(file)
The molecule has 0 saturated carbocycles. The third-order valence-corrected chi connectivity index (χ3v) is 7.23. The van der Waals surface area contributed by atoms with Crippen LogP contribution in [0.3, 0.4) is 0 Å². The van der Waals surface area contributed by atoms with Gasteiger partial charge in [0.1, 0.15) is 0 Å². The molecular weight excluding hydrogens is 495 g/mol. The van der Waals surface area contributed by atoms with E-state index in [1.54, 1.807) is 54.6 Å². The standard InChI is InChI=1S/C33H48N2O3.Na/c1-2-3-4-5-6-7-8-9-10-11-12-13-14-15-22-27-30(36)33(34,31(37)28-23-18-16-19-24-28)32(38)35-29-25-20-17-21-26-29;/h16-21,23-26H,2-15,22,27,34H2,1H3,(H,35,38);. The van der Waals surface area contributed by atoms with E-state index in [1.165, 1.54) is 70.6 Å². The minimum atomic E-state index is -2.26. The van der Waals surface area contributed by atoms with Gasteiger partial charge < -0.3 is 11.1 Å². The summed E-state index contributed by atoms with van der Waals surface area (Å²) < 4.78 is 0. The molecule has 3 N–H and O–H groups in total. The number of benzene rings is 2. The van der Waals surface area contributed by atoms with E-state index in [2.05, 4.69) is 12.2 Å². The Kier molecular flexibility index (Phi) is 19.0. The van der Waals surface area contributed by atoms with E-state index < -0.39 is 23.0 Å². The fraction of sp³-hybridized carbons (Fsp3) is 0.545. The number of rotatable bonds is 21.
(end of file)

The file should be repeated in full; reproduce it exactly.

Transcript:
The molecule has 0 saturated carbocycles. The third-order valence-corrected chi connectivity index (χ3v) is 7.23. The van der Waals surface area contributed by atoms with Crippen LogP contribution in [0.3, 0.4) is 0 Å². The van der Waals surface area contributed by atoms with Gasteiger partial charge in [0.1, 0.15) is 0 Å². The molecular weight excluding hydrogens is 495 g/mol. The van der Waals surface area contributed by atoms with E-state index in [1.54, 1.807) is 54.6 Å². The standard InChI is InChI=1S/C33H48N2O3.Na/c1-2-3-4-5-6-7-8-9-10-11-12-13-14-15-22-27-30(36)33(34,31(37)28-23-18-16-19-24-28)32(38)35-29-25-20-17-21-26-29;/h16-21,23-26H,2-15,22,27,34H2,1H3,(H,35,38);. The van der Waals surface area contributed by atoms with E-state index in [1.165, 1.54) is 70.6 Å². The minimum atomic E-state index is -2.26. The van der Waals surface area contributed by atoms with Gasteiger partial charge < -0.3 is 11.1 Å². The summed E-state index contributed by atoms with van der Waals surface area (Å²) < 4.78 is 0. The molecule has 3 N–H and O–H groups in total. The number of benzene rings is 2. The van der Waals surface area contributed by atoms with E-state index in [2.05, 4.69) is 12.2 Å². The Kier molecular flexibility index (Phi) is 19.0. The van der Waals surface area contributed by atoms with E-state index < -0.39 is 23.0 Å². The fraction of sp³-hybridized carbons (Fsp3) is 0.545. The number of rotatable bonds is 21.